AND WHAT A STRANGE CAREER IT’S BEEN. Loup was an unheralded ninth round draft pick who struggled to perform through his first two and a half minor league seasons until Blue Jays roving minor league pitching instructor Dane Johnson asked him if he’d ever tried throwing from a lower arm slot.
He had—while messing around with other pitchers in the outfield during batting practice—but never with any purposefulness. So he tried it out in the bullpen one day and for whatever reason the arm slot felt strangely natural, as if his arm was asking him why he hadn’t thrown like this all his life.
He continued to work on the new approach with Dunedin pitching coach Darold Knowles, a 71-year-old baseball lifer who pitched 16 seasons in the majors as a left-handed, side armed reliever himself. It took him just five outings to master it. His ERA suddenly dropped by almost a full two points in 2012 as he struck out nearly a batter an inning and even found he had a couple extra miles per hour on his fastball.
“I just ran with it after that,” Loup said. “The life I have on the ball is so much better now and everything is just that much more sharp.” The major league call-up soon followed and once Loup arrived in Toronto he never left.
Sitting at his locker sipping a can of ginger ale, Loup laughs to himself as he thinks about how nervous he was when he entered the game Tuesday night. “Man, that was something,” he said, the words hanging in the air with that distinct Louisianan inflection. “I won’t lie—I was real anxious.”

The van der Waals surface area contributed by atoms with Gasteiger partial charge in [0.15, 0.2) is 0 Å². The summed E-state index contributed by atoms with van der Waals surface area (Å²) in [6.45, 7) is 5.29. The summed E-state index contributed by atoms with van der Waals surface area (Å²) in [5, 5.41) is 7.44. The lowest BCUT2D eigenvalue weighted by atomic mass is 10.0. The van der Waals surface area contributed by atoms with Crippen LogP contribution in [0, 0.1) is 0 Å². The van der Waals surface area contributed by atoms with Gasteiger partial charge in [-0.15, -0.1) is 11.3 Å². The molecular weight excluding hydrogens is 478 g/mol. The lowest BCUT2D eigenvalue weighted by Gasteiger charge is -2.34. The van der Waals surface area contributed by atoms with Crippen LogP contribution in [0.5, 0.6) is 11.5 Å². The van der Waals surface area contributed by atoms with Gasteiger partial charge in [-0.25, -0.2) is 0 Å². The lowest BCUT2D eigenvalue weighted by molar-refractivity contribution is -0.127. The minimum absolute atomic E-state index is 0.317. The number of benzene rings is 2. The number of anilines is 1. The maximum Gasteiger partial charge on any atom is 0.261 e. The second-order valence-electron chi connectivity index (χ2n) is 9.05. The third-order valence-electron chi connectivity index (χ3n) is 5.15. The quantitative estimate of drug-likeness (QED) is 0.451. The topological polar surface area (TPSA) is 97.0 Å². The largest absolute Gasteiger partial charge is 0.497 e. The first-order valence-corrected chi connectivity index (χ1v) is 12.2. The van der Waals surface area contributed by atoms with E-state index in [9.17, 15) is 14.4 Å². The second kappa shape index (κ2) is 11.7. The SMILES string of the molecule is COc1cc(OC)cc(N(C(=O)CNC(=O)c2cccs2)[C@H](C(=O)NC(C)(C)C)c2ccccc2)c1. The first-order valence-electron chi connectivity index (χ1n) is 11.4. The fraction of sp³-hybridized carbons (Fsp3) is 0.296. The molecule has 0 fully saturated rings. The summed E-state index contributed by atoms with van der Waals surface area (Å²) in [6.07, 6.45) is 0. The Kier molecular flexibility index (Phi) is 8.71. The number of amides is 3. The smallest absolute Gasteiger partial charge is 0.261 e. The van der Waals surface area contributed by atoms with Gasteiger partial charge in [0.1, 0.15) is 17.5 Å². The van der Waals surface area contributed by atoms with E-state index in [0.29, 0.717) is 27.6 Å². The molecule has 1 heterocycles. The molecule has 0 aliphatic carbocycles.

He’s noticeably more placid now, the nerves and anticipation that built up during the final hours before game time giving way to his more natural, relaxed temperament. Loup’s quick development into one of Toronto’s most reliable relievers—he has allowed just nine earned runs over his 32 career innings and is riding a streak of 12 consecutive outings without allowing a run, a stretch dating back to last season—and a relaxed, genial attitude in the clubhouse are reasons why he has managed to stick with the major league club. But uncertainty still lies ahead.
THE BULLPEN COMPETITION that Loup emerged from during spring training is not really over. Soon, resident third baseman Brett Lawrie will return from the disabled list and someone—very likely one of the team’s eight relievers—will be given a one-way ticket to Buffalo.
That means Loup has about two weeks to convince Gibbons and his staff that he adds more value at the major league level than, say, fellow relievers Brett Cecil or Jeremy Jeffress, who are both out of options and would have to be exposed to waivers before being sent down. The uncomfortable truth is the Blue Jays risk nothing by sending out Loup; they risk losing a player if they demote someone else.
“I try not to worry about it—everything will fall where it may,” Loup said, admitting the situation is less than ideal. “As soon as you start thinking about it you lose track of going out there and pitching and doing what you do.”
Whatever happens, if Loup’s immediate future is anything like his last nine months, you can bet it will be eventful. And young Aaron Loup will simply try not to over-think it.